Mum’s relief at an appeal for killer driver
AN APPEAL has been launched against the sentence handed down to the driver who killed Shaun Zagar and his children, Kaleb, 6, and Zara, 5, in a car crash at Dyraaba last year.
The car of Malcolm Joseph Harris - who has never held a licence - ploughed into the stationary vehicle the family were in as they waited for the school bus to arrive.
The Kyogle man was sentenced last month to four years and seven months jail, but will be eligible for parole in March 2016.
In court, Harris claimed his epilepsy contributed to the crash, but Judge Wells said Harris had never held a driver's licence and had already been disqualified from driving until 2030. The judge also said Mr Harris knew he had sporadic epileptic blackouts and shouldn't drive.
The children's mother, Warwick woman Kira Newbold, said she was overwhelmed to receive the phone call from the NSW Office of the Director of Public Prosecutions.
"All I have wanted to hear was the appeal was going to happen. As soon as I got off the phone, I started dancing around - I am so happy," she said.
An online petition calling for the sentence to be reviewed generated strong public support, with more than 5200 signatures.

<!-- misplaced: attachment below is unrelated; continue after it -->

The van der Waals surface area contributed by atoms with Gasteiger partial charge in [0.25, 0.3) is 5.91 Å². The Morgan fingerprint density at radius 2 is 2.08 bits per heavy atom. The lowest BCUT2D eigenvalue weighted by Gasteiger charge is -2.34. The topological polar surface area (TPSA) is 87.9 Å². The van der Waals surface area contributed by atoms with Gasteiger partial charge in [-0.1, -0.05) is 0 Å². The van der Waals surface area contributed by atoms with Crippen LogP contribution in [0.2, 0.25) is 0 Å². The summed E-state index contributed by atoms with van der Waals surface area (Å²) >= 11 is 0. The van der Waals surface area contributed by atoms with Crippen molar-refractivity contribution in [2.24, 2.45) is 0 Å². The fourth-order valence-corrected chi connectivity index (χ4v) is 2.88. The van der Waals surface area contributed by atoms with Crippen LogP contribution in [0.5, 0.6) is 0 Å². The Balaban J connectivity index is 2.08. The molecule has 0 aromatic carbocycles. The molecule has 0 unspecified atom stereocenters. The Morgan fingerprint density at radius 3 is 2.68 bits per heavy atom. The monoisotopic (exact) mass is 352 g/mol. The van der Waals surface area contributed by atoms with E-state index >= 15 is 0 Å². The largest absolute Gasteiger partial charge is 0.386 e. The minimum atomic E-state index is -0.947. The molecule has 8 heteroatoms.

Ms Newbold said she believed this helped in the fight for a tougher sentence.
"I just want to say 'thank you, thank you, thank you' to everyone who signed the petition," she said. "It was great to see so many people were angry and thought the sentence was unjust. And it wasn't just me."
Ms Newbold hopes the appeal will not only get justice for her children and their father, but will also help protect others.
"Hopefully there will be a harsher penalty and people will see they can't get away with it and it will deter them," she said.
"I am used to being let down, but my babies weren't, so I am glad they didn't get let down with this.
"They don't have a voice anymore, but I do and it's pretty loud when I want it to be."
Shaun's father, Andrew Zagar, told The Northern Star that he welcomed the appeal, but would like to see changes to legislation regarding repeat offenders.
"This is a very grave and serious matter... This is not just about the loss to our family, but for any family that has suffered, or could suffer a similar loss.
"There are similar repeat offenders who have caused loss and grief for other families. The justice system the way it is needs to be changed to deter people. Unless there are higher penalties and people are aware of them before they go and do these stupid things, there's not much deterrent at all," he said.
The matter of the appeal is listed for a callover in the Court of Criminal Appeal on September 11.
- Additional reporting Lismore Northern Star